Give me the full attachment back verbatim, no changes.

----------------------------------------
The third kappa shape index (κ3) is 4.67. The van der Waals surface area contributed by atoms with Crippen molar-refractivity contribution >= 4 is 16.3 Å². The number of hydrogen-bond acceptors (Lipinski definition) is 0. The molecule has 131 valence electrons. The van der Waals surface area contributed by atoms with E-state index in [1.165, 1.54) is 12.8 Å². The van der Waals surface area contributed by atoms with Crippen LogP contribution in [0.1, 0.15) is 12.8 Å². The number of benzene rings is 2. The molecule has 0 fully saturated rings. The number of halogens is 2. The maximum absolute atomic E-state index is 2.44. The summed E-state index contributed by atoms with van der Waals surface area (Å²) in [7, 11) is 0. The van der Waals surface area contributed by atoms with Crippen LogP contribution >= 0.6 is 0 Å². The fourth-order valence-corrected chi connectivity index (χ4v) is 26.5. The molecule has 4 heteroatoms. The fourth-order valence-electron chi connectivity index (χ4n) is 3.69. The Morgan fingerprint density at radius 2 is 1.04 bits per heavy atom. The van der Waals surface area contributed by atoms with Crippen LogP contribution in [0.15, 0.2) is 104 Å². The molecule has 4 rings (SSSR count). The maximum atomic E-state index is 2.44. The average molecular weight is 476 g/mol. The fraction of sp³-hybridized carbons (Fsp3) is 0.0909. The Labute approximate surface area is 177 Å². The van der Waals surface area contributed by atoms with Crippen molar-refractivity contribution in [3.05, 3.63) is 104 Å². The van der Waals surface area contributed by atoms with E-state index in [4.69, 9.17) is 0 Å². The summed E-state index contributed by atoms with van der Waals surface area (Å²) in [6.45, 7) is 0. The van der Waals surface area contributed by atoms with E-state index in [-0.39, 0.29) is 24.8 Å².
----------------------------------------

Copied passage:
The third kappa shape index (κ3) is 4.67. The van der Waals surface area contributed by atoms with Crippen molar-refractivity contribution >= 4 is 16.3 Å². The number of hydrogen-bond acceptors (Lipinski definition) is 0. The molecule has 131 valence electrons. The van der Waals surface area contributed by atoms with E-state index in [1.165, 1.54) is 12.8 Å². The van der Waals surface area contributed by atoms with Crippen LogP contribution in [0.1, 0.15) is 12.8 Å². The number of benzene rings is 2. The molecule has 0 fully saturated rings. The number of halogens is 2. The maximum absolute atomic E-state index is 2.44. The summed E-state index contributed by atoms with van der Waals surface area (Å²) in [7, 11) is 0. The van der Waals surface area contributed by atoms with Crippen LogP contribution >= 0.6 is 0 Å². The fourth-order valence-corrected chi connectivity index (χ4v) is 26.5. The molecule has 4 heteroatoms. The fourth-order valence-electron chi connectivity index (χ4n) is 3.69. The Morgan fingerprint density at radius 2 is 1.04 bits per heavy atom. The van der Waals surface area contributed by atoms with Crippen LogP contribution in [0.15, 0.2) is 104 Å². The molecule has 4 rings (SSSR count). The maximum atomic E-state index is 2.44. The average molecular weight is 476 g/mol. The fraction of sp³-hybridized carbons (Fsp3) is 0.0909. The Labute approximate surface area is 177 Å². The van der Waals surface area contributed by atoms with Crippen molar-refractivity contribution in [3.05, 3.63) is 104 Å². The van der Waals surface area contributed by atoms with E-state index in [4.69, 9.17) is 0 Å². The summed E-state index contributed by atoms with van der Waals surface area (Å²) in [6.45, 7) is 0. The van der Waals surface area contributed by atoms with E-state index in [-0.39, 0.29) is 24.8 Å².